Apr 292009
 
As I mentioned in a blog a few weeks ago, I struggled mightily to get a foot in the door for Playing Gods at the Spencer Gifts chain:

Spencer's had all sorts of obnoxious, inappropriate crap: Kiss dolls, fart machines, Hustler-branded babydoll shirt for teens, gag gifts, dragons, incense holders, and so on. There were some games, but few if any actual board game. Still, I marched up to the bored girl behind the counter and asked who I should talk to about being included in the Spencer's Family of Edgy Stuff. She gave me a phone number for the home office in New Jersey, so I called them a week later, and finally was told I needed to speak to a John Richard, and was given his extension.

I called Mr. Richard, but he wasn't there, so I left a message saying hello and introducing myself and my fabulous new product that would make a mint for Spencer's. I sent him a free copy of the game, and a Badass Buddha figure, and some stickers and cool stuff. I waited a few weeks, then called back. But he wasn't there, so I left a message saying hello and introducing myself and my fabulous new product. A few weeks later, I called Mr. Richard, but he wasn't there, so I left a message. Time went on, and I got busy with actually taking delivery of the games, going to Dragon*Con, sending out press releases, etc. Six months went by.

I called Mr. Richard again, but he wasn't there, so I left a message. Three weeks later, I called Mr. Richard, but he wasn't there. A month later, I called Mr. Richard and he shocked the shit out of me by answering the phone. Feeling like I'd captured a Bigfoot or proven psychic powers, I stumbled through a hello and introduced myself and my fabulous new product that would make a mint for Spencer's. He said that he remembered it from some months ago, and seemed willing to listen. His main concern was that he didn't know where exactly the game would fit in, since it's a very niche product. It's not rock n roll, it's not exactly fantasy, etc. I agreed to send him more info, and another game, and he agreed to look at it. I spent about 2 hours carefully crafting an excellent letter, addressing his concerns, and sent it off.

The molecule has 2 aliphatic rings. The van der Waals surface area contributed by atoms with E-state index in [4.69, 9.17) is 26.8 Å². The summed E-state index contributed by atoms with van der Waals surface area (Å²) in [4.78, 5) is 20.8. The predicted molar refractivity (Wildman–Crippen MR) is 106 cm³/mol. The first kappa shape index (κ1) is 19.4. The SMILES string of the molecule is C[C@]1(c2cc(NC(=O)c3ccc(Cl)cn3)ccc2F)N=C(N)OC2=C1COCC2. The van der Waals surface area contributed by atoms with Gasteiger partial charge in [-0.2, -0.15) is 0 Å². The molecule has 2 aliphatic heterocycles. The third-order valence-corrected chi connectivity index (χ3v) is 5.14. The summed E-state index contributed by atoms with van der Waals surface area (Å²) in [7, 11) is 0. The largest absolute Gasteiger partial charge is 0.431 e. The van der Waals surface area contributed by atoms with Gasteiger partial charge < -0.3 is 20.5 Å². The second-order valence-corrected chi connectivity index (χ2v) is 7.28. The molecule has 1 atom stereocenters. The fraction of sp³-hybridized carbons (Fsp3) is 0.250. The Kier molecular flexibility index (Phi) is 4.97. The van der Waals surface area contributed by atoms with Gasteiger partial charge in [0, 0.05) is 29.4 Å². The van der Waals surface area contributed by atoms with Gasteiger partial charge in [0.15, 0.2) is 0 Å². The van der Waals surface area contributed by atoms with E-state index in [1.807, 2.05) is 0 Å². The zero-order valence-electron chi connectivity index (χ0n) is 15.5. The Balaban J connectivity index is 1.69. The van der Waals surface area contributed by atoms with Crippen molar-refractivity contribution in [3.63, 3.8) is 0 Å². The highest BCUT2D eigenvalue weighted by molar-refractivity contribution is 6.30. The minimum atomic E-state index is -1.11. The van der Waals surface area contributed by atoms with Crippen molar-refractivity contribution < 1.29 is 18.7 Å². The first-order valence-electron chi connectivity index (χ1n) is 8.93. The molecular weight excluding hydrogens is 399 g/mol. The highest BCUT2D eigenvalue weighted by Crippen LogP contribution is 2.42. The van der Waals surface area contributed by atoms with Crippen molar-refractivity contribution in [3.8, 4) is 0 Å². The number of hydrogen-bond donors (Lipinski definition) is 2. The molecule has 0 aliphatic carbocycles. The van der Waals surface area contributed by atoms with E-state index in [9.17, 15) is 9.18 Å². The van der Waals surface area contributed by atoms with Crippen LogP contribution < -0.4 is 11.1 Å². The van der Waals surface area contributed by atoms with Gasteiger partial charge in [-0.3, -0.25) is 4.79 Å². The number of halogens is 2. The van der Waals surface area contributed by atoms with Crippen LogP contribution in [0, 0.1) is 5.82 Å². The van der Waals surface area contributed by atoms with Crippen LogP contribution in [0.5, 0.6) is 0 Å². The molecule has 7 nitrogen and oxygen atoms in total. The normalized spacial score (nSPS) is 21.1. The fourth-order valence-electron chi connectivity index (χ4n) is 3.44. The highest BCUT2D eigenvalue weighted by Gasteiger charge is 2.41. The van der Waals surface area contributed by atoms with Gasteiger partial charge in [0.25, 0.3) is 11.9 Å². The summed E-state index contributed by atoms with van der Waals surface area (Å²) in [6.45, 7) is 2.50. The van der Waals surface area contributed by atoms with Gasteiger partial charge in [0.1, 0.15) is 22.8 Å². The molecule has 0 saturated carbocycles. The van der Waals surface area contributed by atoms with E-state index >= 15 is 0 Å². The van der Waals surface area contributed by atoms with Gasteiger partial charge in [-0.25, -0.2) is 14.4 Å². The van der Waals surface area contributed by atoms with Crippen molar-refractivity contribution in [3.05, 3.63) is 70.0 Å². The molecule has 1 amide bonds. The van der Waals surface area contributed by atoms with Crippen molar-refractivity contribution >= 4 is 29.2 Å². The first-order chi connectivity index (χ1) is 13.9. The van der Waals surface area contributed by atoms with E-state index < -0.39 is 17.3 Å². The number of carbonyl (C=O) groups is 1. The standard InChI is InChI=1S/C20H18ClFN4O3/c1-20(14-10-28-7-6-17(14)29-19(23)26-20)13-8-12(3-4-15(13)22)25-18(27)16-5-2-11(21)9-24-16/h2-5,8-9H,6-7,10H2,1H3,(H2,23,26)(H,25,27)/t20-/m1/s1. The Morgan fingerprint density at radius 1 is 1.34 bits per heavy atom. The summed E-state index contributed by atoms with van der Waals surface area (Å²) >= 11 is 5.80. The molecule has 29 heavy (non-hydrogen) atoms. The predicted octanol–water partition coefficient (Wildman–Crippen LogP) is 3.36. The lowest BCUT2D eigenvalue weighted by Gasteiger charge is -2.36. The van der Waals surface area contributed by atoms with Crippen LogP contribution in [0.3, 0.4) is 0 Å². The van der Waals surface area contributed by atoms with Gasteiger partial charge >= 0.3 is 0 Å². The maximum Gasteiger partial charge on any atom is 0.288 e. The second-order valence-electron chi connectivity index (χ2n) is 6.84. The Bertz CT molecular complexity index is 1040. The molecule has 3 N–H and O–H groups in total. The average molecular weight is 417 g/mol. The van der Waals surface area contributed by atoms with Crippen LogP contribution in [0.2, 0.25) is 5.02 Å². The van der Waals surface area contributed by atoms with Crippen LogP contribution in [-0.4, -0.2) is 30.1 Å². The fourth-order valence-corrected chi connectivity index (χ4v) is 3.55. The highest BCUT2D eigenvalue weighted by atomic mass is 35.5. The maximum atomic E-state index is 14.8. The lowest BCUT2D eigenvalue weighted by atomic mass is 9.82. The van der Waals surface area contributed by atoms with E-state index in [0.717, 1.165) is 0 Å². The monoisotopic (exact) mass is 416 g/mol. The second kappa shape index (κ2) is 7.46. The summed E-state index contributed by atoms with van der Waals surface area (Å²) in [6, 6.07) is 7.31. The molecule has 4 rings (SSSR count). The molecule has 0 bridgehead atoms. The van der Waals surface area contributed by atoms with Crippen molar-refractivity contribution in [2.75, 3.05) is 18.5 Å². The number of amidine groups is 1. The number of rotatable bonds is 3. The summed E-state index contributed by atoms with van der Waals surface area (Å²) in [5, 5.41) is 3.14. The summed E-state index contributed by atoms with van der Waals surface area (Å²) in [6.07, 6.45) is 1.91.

About a month later, I called again. This time a woman answered his extension. I asked for Richard; she put me on hold, then almost immediately picked up again to tell me that he was no longer with the company. I was tempted to tell her I wasn't surprised, but instead I explained the situation. She was very nice, said that he had left the day before, and apologized a bit. She said she would look through the stuff in his office, but I told her I'd be happy to send a new batch of material for her, another presskit and cover letter and sample game. I did so.

I am dismayed to report that, after a bit more gentle prodding, I finally got the following boilerplate rejection: "Thank you so much for sending the sample but we do not think this will fit into our assortment at this time." Yep, there it is. After months of e-mails, letters, phone calls, three free samples, follow-ups, and reminders, I got a twenty-word version of "eff off, we don't need your grubby little game."

Am I surprised? No, of course not. But I was hoping that Spencer's might be willing to take a chance and help out an indie game company that dared to put a little edge in the game. I guess not. On my Web site I have a list of stores and companies that refused to carry Playing Gods, Spencer's will be up soon--- TO THEIR EVERLASTING SHAME!! (Insert booming, menacing, echo-laden voice here).

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